Plus Andrew was looking a little tired...(note the Xanthorrhoea preissii bloom spikes in the container behind him!)...

Wallaby was doing his best however to make sure Andrew didn't drift off to sleep...

All material © 2009-2016 by Loree Bohl for danger garden. Unauthorized reproduction prohibited and just plain rude.


  1. I'm so glad you got to visit Jo's nursery. I've been wanting to go for a long time. We were close last year on our spring break trip to San Diego but I didn't have the time. Your post has me drooling all over again...

    P.S. The Ruth Bancroft Garden nursery is slowly but steadily expanding its inventory of Australian (and South African) shrubs thanks to nursery manager Troy McGregor, a Queensland native himself. He has started to grow a lot of unusual stuff from seed. I call him the Northern California version of Jo O'Connell.

    1. You would have so much fun there Gerhard! My joy was slightly dampened by the fact most of what she grows wouldn't be happy in my garden.

  2. I lost a tiny little Banksia out in the greenhouse while I was out of commission, from lack of water, so I know how you feel. Love all these exotic leaf shapes!

    1. It was so ridiculous actually. That I put it in the SPG while we were gone. Of course it needs water and there was plenty of it falling from the sky.

  3. I'm glad you had the opportunity to see that nursery. I knew you'd love it. Now you've whetted my appetite to get by there again soon.

    1. I can't imagine the joy of going there and actually being able to plant most of what she offers in my garden...

  4. So sorry about Wallaby but glad he's on the mend! You painted a way cool word picture of other worldliness - alone in the place, wind moving the plastic, strange and wonderful plants. It's the stuff of dreams and Stephen King novels:) Thanks for the tour of this place and all of those way cool plants!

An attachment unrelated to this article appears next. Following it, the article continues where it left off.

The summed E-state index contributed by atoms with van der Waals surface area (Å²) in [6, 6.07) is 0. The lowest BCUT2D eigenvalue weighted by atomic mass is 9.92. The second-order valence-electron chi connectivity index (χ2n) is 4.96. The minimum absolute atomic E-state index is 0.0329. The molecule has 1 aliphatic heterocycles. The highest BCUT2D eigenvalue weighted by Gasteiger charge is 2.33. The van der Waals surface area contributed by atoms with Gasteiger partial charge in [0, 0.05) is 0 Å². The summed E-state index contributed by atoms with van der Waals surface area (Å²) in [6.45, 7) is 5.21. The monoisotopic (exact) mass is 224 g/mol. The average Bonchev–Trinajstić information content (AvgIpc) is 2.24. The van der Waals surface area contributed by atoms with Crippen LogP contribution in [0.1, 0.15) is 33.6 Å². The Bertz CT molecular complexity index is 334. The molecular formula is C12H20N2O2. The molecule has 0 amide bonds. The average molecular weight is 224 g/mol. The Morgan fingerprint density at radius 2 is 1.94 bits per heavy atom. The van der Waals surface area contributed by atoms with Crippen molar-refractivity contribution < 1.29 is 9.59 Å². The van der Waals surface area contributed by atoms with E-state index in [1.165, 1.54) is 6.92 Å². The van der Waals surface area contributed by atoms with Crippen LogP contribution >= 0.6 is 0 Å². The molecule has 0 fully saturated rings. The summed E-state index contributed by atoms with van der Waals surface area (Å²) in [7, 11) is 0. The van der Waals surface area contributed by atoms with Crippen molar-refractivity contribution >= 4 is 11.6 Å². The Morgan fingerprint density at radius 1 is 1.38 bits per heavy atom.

1. I hope to, someday, experience the real Australia but for now it was a nice teaser.

  5. I have to admit that photos of Grevillea always left me wondering what all the fuss was about. But, be still my heart! Grevillea pteridifolia and G. robusta just stopped me dead in my tracks. That foliage rocks! Loving the eucalyptus, too, and that crazy Serruria would have leapt into my shopping cart. I think I found this nursery online while looking for anigozanthos a while back. Thanks for sharing your visit!

    1. You're so welcome, glad you enjoyed it!

  6. I think you have been to more great plant places in So Cal than I have. Must get there, must, must...thanks for the tour.

    So glad Wallaby is doing well. What a cutie.

  7. Poor puppy! Good to hear he's on the mend! And those are some beautiful plants...

    1. He was full of personality - I hope the accident didn't dash that.

  8. Who knew Australia was a source of such lust-inducing plants? Do they translate well to PNW gardens? Wallaby must have chewed on a lot of hands to inspire them to pitch in...but then one look at that quirky, comical face would have done it for me.

    1. Me! I've been lusting after what those Australian's have for years. But sadly no, a great deal of them aren't hardy here. I'll need to move south to be able to introduce them to my garden.

  9. Every Australian cattle dog I've met has been an intense dog. I am so glad Wallaby is doing better.